With Chad, Jordan, Oman, and Rwanda officially submitting their instruments of acceptance to the WTO Secretariat on 22 February 2017, a total of 112 of the WTO’s 164 member countries have ratified the Trade Facilitation Agreement (TFA). This allows the agreement to enter into force, as it has crossed the required two-thirds acceptance threshold.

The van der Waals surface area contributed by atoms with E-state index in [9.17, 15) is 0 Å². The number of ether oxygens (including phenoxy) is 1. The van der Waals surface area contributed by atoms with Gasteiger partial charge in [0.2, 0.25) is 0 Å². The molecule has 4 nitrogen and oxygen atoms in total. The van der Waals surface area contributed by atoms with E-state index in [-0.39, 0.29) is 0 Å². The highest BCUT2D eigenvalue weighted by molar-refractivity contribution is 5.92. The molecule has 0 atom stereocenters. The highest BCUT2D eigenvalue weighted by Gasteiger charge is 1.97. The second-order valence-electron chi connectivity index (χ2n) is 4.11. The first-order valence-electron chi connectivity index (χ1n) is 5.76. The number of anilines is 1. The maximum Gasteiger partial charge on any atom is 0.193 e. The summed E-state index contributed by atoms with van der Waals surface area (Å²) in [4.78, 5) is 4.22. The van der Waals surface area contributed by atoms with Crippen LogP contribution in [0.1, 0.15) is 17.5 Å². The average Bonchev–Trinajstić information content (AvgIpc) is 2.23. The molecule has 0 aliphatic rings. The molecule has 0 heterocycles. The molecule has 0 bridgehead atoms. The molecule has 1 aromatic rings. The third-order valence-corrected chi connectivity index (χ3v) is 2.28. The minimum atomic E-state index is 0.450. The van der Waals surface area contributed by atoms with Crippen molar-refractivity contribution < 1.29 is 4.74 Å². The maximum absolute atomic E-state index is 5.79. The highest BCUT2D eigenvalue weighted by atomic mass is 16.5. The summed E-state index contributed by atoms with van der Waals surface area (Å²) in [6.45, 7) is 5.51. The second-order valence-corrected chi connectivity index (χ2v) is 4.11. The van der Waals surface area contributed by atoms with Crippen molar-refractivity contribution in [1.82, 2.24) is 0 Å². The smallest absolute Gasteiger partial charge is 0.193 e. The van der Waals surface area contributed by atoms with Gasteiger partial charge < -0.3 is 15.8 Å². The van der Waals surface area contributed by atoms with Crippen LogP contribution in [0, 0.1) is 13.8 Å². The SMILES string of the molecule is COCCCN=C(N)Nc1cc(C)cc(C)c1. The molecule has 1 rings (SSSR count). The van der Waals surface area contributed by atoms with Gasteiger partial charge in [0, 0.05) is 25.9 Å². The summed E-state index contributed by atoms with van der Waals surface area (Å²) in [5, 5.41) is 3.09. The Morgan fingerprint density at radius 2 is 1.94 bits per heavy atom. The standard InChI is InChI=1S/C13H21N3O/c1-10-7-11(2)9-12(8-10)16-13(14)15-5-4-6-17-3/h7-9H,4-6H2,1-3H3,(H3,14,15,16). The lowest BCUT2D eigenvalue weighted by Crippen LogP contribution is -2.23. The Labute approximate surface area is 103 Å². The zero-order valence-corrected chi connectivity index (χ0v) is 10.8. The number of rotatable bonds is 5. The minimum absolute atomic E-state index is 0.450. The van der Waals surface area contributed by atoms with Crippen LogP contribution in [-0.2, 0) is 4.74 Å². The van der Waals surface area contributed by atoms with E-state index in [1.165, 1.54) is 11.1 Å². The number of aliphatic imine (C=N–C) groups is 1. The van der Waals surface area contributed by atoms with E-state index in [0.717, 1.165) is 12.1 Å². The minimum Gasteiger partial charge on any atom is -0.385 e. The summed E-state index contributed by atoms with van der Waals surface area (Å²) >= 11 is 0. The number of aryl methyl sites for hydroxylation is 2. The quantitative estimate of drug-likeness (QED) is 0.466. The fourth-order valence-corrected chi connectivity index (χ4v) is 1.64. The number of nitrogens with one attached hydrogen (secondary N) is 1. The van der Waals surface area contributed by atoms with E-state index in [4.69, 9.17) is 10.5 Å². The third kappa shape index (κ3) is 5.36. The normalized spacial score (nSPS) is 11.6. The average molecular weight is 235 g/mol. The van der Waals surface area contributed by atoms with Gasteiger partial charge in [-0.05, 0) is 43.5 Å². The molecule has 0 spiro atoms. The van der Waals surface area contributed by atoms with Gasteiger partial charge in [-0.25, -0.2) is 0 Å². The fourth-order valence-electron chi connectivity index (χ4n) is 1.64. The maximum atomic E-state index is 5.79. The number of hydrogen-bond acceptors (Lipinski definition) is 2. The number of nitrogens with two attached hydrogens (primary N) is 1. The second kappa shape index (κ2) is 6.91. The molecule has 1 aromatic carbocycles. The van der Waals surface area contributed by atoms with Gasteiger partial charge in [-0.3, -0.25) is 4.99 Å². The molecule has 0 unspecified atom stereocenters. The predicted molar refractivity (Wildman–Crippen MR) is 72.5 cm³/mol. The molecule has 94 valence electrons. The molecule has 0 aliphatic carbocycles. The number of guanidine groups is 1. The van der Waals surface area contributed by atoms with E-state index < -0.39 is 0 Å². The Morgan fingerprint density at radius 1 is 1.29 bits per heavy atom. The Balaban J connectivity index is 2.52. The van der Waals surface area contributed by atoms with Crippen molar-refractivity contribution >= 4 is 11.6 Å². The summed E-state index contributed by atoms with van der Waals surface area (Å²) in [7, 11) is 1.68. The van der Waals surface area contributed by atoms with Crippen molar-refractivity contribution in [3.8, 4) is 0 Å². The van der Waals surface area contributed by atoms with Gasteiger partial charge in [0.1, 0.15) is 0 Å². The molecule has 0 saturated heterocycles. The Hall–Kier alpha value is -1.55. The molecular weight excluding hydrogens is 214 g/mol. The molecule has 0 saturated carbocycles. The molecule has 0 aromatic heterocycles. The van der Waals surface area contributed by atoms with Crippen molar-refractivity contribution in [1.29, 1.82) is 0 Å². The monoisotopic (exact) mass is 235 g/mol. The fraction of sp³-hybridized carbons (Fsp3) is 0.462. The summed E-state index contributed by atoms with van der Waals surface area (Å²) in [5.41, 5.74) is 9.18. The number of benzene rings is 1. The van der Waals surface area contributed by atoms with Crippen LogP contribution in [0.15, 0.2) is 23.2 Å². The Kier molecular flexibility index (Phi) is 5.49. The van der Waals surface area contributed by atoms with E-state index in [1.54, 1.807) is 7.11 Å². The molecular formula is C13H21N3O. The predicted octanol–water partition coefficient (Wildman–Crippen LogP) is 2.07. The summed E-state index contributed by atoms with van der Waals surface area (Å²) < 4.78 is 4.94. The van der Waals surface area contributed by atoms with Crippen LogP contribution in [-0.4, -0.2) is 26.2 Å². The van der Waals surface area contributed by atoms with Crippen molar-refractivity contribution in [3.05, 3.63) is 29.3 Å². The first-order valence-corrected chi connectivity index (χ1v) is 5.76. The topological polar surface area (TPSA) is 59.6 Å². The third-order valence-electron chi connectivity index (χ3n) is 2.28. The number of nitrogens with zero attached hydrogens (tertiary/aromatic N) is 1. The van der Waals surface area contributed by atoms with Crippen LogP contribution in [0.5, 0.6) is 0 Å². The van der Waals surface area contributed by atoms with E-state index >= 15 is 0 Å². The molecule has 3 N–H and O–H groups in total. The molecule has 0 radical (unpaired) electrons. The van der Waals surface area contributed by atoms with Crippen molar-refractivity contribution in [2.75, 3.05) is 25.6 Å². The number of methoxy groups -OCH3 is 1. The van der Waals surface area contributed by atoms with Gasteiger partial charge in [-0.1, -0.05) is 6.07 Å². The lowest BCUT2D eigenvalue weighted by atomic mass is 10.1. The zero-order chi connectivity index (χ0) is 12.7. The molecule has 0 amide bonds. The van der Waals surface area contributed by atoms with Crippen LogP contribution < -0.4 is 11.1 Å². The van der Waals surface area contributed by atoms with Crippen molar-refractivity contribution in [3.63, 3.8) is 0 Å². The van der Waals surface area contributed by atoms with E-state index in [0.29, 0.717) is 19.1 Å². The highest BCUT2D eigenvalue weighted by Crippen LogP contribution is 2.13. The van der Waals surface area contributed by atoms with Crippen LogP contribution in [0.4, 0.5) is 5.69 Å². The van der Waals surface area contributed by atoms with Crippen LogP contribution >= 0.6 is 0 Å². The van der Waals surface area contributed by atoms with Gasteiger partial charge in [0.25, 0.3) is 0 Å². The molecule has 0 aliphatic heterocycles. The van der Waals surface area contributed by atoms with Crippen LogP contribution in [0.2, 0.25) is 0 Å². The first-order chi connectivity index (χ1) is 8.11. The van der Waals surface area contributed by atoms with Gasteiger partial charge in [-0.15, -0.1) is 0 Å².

The TFA is aimed at reducing the delays and costs incurred by importers and exporters at borders, due to inefficient control and clearance procedures, as well as unnecessary border formalities. Many studies have been done since the TFA was signed in 2013, with a wide variety of claims as to what the TFA’s implementation may mean for growth in trade and GDPs around the world. Although they may disagree on quantification, the general message is consistent: implementing the TFA will benefit all countries and all importers and exporters. This makes it far less controversial than Preferential Trade Agreements, which are increasingly believed to benefit some but harm others. Consequently, implementation of the TFA commitments should be less politically sensitive.
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